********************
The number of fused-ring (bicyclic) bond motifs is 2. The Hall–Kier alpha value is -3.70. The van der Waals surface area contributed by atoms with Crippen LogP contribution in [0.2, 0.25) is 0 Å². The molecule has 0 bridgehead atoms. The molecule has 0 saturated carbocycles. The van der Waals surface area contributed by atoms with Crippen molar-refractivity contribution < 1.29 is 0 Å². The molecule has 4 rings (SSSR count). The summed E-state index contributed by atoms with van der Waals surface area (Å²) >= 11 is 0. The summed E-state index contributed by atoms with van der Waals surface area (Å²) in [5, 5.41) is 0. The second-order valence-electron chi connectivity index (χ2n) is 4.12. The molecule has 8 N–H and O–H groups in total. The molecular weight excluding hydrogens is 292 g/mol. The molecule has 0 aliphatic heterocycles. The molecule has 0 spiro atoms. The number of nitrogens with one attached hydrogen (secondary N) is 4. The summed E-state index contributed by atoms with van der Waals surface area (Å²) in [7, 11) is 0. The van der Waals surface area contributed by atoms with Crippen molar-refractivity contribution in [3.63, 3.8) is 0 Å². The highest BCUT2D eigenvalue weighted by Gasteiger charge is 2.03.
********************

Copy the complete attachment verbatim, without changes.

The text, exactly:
The number of fused-ring (bicyclic) bond motifs is 2. The Hall–Kier alpha value is -3.70. The van der Waals surface area contributed by atoms with Crippen LogP contribution in [0.2, 0.25) is 0 Å². The molecule has 0 bridgehead atoms. The molecule has 0 saturated carbocycles. The van der Waals surface area contributed by atoms with Crippen molar-refractivity contribution < 1.29 is 0 Å². The molecule has 4 rings (SSSR count). The summed E-state index contributed by atoms with van der Waals surface area (Å²) >= 11 is 0. The summed E-state index contributed by atoms with van der Waals surface area (Å²) in [5, 5.41) is 0. The second-order valence-electron chi connectivity index (χ2n) is 4.12. The molecule has 8 N–H and O–H groups in total. The molecular weight excluding hydrogens is 292 g/mol. The molecule has 0 aliphatic heterocycles. The molecule has 0 spiro atoms. The number of nitrogens with one attached hydrogen (secondary N) is 4. The summed E-state index contributed by atoms with van der Waals surface area (Å²) in [7, 11) is 0. The van der Waals surface area contributed by atoms with Crippen molar-refractivity contribution in [3.63, 3.8) is 0 Å². The highest BCUT2D eigenvalue weighted by Gasteiger charge is 2.03.